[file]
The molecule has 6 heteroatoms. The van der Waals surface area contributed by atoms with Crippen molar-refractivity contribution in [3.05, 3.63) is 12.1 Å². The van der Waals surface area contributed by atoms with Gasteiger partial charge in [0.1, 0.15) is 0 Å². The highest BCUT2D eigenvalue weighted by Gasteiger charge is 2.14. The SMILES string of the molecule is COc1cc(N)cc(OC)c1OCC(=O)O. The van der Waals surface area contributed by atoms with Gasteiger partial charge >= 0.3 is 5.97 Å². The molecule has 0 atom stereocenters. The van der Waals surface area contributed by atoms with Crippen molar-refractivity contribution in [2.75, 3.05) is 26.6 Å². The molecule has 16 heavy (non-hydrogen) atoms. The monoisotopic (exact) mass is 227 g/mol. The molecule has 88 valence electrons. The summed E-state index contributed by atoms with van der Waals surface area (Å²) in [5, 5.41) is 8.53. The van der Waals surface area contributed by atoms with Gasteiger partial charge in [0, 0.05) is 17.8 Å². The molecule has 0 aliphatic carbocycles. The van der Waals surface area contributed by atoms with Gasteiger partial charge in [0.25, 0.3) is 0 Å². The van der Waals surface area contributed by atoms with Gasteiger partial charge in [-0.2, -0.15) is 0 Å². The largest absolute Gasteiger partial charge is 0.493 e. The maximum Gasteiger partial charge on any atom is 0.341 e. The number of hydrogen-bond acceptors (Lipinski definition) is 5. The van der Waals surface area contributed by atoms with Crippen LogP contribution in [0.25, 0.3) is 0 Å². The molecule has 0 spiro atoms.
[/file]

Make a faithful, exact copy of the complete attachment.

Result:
The molecule has 6 heteroatoms. The van der Waals surface area contributed by atoms with Crippen molar-refractivity contribution in [3.05, 3.63) is 12.1 Å². The van der Waals surface area contributed by atoms with Gasteiger partial charge in [0.1, 0.15) is 0 Å². The highest BCUT2D eigenvalue weighted by Gasteiger charge is 2.14. The SMILES string of the molecule is COc1cc(N)cc(OC)c1OCC(=O)O. The van der Waals surface area contributed by atoms with Gasteiger partial charge >= 0.3 is 5.97 Å². The molecule has 0 atom stereocenters. The van der Waals surface area contributed by atoms with Crippen molar-refractivity contribution in [2.75, 3.05) is 26.6 Å². The molecule has 16 heavy (non-hydrogen) atoms. The monoisotopic (exact) mass is 227 g/mol. The molecule has 88 valence electrons. The summed E-state index contributed by atoms with van der Waals surface area (Å²) in [5, 5.41) is 8.53. The van der Waals surface area contributed by atoms with Gasteiger partial charge in [0, 0.05) is 17.8 Å². The molecule has 0 aliphatic carbocycles. The van der Waals surface area contributed by atoms with Gasteiger partial charge in [0.25, 0.3) is 0 Å². The van der Waals surface area contributed by atoms with Gasteiger partial charge in [-0.2, -0.15) is 0 Å². The largest absolute Gasteiger partial charge is 0.493 e. The maximum Gasteiger partial charge on any atom is 0.341 e. The number of hydrogen-bond acceptors (Lipinski definition) is 5. The van der Waals surface area contributed by atoms with Crippen LogP contribution in [0.25, 0.3) is 0 Å². The molecule has 0 spiro atoms.